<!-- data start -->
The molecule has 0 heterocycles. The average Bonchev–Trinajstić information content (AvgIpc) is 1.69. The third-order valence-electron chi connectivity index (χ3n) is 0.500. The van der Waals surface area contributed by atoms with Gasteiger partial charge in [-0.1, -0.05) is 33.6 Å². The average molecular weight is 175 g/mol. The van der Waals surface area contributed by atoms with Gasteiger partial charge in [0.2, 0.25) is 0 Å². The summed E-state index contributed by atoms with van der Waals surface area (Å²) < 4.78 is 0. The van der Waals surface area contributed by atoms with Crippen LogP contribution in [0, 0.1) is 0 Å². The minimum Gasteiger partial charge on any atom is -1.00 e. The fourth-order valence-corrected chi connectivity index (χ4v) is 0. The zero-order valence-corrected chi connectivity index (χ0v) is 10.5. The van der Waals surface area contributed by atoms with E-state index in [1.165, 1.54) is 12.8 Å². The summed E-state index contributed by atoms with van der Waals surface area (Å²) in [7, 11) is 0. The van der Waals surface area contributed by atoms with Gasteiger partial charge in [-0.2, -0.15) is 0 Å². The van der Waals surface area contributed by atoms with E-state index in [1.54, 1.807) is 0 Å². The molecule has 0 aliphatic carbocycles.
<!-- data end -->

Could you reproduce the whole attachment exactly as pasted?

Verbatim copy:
The molecule has 0 heterocycles. The average Bonchev–Trinajstić information content (AvgIpc) is 1.69. The third-order valence-electron chi connectivity index (χ3n) is 0.500. The van der Waals surface area contributed by atoms with Gasteiger partial charge in [-0.1, -0.05) is 33.6 Å². The average molecular weight is 175 g/mol. The van der Waals surface area contributed by atoms with Gasteiger partial charge in [0.2, 0.25) is 0 Å². The summed E-state index contributed by atoms with van der Waals surface area (Å²) < 4.78 is 0. The van der Waals surface area contributed by atoms with Crippen LogP contribution in [0, 0.1) is 0 Å². The minimum Gasteiger partial charge on any atom is -1.00 e. The fourth-order valence-corrected chi connectivity index (χ4v) is 0. The zero-order valence-corrected chi connectivity index (χ0v) is 10.5. The van der Waals surface area contributed by atoms with E-state index in [1.165, 1.54) is 12.8 Å². The summed E-state index contributed by atoms with van der Waals surface area (Å²) in [7, 11) is 0. The van der Waals surface area contributed by atoms with Gasteiger partial charge in [-0.2, -0.15) is 0 Å². The van der Waals surface area contributed by atoms with E-state index in [1.54, 1.807) is 0 Å². The molecule has 0 aliphatic carbocycles.